A few months ago I blogged about survey data (specifically Likert scale data), the inevitable problem of missing data, and a few simple ideas for how to smooth over that problem prior to using the data in a regression model. (“Surveys and missing data.“) I recently had a great email from Tom Knapp, Professor Emeritus, University of Rochester and The Ohio State University (bio), who pointed out that I left out “one popular but controversial option”: Substitute for a missing response the mean of that person’s other responses.
He writes: “The main reason it’s controversial is that it tends to artificially increase the internal-consistency reliability of the measuring instrument — it makes the items look like they hang together better than they do.”
(For our purposes, which are purely predictive, I think this approach is justified. When the alternative is dropping the case from the analysis, we should not feel we’re messing with the data if we seek other methods that offer significant predictors.)
Professor Knapp is not a fan of any imputation methods that are based on “missing at random” or “missing completely at random” assumptions. “People don’t flip coins in order to decide whether or not to respond to an item,” he writes.
(I wonder, though, if there’s any harm in using these methods if the number of missing answers is low, and there is no apparent pattern to the missingness?)
And finally, Prof. Knapp offered this very helpful paper written by Tom Breur, Missing Data and What to Do About It, available as a free download here. It’s a couple of shades more technical than my previous discussion but it’s an excellent overview.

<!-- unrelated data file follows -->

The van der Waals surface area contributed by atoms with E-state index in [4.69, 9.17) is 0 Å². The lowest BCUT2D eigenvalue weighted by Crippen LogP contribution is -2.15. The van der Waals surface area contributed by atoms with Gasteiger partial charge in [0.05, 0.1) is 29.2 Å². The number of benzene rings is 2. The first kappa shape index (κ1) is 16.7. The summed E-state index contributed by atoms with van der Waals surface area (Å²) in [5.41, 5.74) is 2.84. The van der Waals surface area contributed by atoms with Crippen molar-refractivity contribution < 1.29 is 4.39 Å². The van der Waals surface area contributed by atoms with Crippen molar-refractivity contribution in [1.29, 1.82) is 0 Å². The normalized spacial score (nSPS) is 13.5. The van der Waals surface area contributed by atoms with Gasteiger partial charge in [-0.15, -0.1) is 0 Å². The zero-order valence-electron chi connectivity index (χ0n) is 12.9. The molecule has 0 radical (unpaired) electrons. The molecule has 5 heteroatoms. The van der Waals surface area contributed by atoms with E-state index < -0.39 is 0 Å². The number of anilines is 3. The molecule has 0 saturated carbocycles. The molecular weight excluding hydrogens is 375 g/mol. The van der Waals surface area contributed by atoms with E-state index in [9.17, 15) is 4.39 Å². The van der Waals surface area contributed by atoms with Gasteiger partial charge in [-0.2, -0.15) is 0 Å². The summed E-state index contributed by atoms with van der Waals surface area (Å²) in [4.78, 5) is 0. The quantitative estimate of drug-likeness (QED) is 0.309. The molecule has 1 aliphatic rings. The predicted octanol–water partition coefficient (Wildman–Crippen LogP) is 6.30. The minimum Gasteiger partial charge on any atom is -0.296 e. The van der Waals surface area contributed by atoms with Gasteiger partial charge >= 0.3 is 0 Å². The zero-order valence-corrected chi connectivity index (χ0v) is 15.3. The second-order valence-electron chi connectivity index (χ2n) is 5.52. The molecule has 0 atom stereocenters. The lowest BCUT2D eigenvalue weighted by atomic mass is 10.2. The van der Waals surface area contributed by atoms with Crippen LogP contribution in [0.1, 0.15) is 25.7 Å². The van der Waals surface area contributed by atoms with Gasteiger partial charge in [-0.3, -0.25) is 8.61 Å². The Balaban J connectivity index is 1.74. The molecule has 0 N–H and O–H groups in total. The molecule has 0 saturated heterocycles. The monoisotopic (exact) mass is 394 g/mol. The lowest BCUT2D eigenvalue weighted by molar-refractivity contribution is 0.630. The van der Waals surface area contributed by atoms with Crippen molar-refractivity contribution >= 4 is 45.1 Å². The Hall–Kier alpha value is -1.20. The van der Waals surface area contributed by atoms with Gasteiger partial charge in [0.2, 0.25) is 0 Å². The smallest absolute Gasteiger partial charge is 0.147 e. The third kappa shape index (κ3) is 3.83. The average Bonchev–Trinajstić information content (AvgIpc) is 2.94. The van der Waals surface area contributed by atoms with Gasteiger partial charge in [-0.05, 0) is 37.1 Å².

Postscript: Today (18 May 2010) as I am engaged in replacing missing values in Likert scale questions in some survey data I am analyzing, I realize one strength of substituting the mean of a person’s other responses: It ensures that people who skip a lot of questions and give negative responses to the ones they do answer won’t end up resembling the rest of the survey population, who may have given very positive responses. It might be more reasonable to assume that a person’s responses, had they bothered to offer them, would have been consistent with the responses they did offer – more reasonable, surely, than assuming they would be consistent with how the survey population in general responded. So perhaps incorporating survey data into a regression model requires two stages of missing-value replacement: 1) same-person mean response substitution (a la Prof. Knapp, above) for respondents who failed to answer all the questions, and 2) mean-value substitution for all the rest of the population who did not participate in the survey or were not invited. If that sounds like a lot of bother, yes it is. But knowing how darned predictive survey data is, I would be willing to go to the extra trouble to get it right.